Clusters of LED lights that provide lighting for the workspace receive and transmit data used to run a business. Data are exchanged so fast through flickering lights, the eye cannot perceive the flickers.
KIMM ANDERSON / AP Enlarge
ST. CLOUD, Minn. — Flickering ceiling lights are usually a nuisance, but in city offices in St. Cloud, they will actually be a pathway to the Internet.
The lights will transmit data to specially equipped computers on desks below by flickering faster than the eye can see. Ultimately, the technique could ease wireless congestion by opening new expressways for short-range communications.
The first few light fixtures built by LVX System, a local start-up, will be installed this week in six municipal buildings in this city of 66,000 in central Minnesota.
The LVX system puts clusters of its light-emitting diodes, or LEDs, in a standard-sized light fixture. The LEDs transmit coded messages — as a series of 1s and 0s in computer speak — to special modems attached to computers.
A light on the modem talks back to the fixture overhead, where there is a sensor to receive the return signal and transmit the data over the Internet. Those computers on the desks aren't connected to the Internet, except through these light signals, much as Wi-Fi allows people to connect wirelessly.
LVX takes its name from the Latin word for light, but the underlying concept is older than Rome; the ancient Greeks signaled each other over long distances using flashes of sunlight off mirrors and polished shields. The Navy has used a Morse-coded version with signal lamps.
An LED transceiver unit can connect to a computer, allowing fast, wireless Internet connectivity through barely detectable pulses of light transmitted to and from other LED lights.
KIMM ANDERSON / AP Enlarge
The first generation of the LVX system will transmit data at speeds of about 3 megabits per second, roughly as fast as a residential DSL line.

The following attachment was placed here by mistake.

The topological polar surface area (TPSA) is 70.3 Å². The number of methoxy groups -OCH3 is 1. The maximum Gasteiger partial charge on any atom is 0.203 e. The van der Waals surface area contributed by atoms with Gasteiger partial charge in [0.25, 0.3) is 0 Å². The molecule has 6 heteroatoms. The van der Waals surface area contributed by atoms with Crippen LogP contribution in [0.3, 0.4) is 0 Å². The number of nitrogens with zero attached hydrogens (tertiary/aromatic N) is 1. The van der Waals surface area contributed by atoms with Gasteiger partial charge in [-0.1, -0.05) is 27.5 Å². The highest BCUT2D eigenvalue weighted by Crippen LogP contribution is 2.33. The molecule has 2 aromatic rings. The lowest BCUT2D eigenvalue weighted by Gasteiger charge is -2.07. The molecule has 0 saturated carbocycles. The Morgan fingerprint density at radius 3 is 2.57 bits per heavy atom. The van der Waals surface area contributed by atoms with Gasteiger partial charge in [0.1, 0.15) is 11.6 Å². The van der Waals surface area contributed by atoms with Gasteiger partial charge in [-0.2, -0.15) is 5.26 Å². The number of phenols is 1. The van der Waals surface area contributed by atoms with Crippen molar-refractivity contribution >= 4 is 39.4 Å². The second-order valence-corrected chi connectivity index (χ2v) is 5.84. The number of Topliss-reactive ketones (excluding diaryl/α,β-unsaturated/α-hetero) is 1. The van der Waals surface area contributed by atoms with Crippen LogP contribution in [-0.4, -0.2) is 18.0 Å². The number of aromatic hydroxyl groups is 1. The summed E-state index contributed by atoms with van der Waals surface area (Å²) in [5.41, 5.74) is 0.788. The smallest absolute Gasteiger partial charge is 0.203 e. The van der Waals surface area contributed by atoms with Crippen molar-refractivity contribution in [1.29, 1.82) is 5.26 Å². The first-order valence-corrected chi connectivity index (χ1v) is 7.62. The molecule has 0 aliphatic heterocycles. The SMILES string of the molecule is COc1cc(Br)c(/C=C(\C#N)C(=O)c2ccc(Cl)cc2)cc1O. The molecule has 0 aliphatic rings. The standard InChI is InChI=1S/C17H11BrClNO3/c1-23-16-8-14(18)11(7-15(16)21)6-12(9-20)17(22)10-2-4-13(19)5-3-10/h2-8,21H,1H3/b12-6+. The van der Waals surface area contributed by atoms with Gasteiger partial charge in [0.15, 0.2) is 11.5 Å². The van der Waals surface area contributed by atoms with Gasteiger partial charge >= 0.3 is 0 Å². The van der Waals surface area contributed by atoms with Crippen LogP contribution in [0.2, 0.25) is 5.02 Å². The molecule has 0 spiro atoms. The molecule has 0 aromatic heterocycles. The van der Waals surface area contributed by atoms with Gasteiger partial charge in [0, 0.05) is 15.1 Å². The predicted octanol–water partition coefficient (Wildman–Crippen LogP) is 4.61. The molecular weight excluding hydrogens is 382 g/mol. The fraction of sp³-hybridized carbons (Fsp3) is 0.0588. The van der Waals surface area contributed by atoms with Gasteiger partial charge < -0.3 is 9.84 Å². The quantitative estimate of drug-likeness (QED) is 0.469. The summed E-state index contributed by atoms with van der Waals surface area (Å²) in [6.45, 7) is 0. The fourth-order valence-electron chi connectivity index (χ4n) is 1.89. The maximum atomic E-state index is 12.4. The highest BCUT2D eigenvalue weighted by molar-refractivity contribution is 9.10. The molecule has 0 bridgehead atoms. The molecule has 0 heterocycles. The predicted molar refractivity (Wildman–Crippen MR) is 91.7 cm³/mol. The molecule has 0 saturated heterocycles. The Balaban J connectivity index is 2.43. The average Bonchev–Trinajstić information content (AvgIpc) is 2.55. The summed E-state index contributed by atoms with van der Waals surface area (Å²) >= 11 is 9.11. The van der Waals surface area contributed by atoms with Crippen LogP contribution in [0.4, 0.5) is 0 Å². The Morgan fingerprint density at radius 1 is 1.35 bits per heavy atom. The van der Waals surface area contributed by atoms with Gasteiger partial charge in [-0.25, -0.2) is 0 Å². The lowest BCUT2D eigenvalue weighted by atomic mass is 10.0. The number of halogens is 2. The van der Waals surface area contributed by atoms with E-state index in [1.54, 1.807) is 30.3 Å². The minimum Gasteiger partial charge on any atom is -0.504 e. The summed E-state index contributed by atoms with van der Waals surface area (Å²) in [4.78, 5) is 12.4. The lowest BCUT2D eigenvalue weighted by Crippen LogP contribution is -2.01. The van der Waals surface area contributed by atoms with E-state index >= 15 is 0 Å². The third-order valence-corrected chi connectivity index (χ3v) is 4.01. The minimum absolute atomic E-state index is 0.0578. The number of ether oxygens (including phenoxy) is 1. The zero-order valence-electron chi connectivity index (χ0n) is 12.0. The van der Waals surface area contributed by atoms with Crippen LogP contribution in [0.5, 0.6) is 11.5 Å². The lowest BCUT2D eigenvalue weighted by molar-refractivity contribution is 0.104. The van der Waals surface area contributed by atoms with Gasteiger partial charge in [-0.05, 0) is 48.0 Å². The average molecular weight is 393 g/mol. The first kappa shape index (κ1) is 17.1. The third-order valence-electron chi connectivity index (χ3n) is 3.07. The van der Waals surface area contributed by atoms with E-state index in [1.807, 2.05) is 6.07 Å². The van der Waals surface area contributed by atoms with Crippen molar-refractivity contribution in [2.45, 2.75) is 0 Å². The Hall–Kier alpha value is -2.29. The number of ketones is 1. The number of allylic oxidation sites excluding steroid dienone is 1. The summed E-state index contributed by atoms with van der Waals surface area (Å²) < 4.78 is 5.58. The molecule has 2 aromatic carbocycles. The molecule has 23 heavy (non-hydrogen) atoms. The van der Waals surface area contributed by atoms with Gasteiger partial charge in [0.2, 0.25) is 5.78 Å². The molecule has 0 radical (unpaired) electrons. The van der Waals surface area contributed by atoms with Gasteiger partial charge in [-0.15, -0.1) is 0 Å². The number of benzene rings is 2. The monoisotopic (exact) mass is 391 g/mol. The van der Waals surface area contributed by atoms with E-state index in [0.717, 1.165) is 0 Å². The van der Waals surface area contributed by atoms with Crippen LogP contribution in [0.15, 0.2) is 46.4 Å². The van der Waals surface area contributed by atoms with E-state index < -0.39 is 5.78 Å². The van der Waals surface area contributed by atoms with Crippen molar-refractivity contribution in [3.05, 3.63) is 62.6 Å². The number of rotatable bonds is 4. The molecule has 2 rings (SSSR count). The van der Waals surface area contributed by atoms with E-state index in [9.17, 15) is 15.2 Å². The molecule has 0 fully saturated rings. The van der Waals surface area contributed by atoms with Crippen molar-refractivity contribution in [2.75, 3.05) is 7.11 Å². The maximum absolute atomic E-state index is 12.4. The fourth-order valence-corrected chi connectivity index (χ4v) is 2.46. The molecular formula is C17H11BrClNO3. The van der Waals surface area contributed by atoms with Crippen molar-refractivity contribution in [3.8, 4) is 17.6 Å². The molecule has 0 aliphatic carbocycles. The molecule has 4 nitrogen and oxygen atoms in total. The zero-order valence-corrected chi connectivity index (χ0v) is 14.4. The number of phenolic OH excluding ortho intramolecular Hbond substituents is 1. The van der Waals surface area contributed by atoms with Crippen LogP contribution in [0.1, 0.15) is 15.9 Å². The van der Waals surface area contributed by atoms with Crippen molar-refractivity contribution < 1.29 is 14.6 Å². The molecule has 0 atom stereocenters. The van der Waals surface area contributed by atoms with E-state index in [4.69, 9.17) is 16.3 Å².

Mohsen Kavehrad, a Penn State electrical engineering professor who has worked with optical network technology for about 10 years, said the approach could be a vital complement to the existing wireless system.
He said the radio spectrum usually used for short-range transmissions, such as Wi-Fi, is getting increasingly crowded, which can lead to slower connections.
"Light can be the way out of this mess," said Mr. Kavehrad, who is not involved in the LVX project.
But there are significant hurdles. For one, smart phones and computers already work on Wi-Fi networks that are much faster than the LVX system.
LVX Chief Executive Officer John Pederson said a second-generation system that will roll out in about a year will permit speeds on par with commercial Wi-Fi networks. It also will permit lights that can be programmed to change intensity and color.
For the city, the data networking capability is secondary. The main reason it paid a $10,000 installation fee for LVX is to save money on electricity down the line, thanks to the energy-efficient LEDs. Mr. Pederson said, one of his LED fixtures uses about 36 watts of power to provide the same illumination that 100 watts provides with a standard fluorescent fixture.
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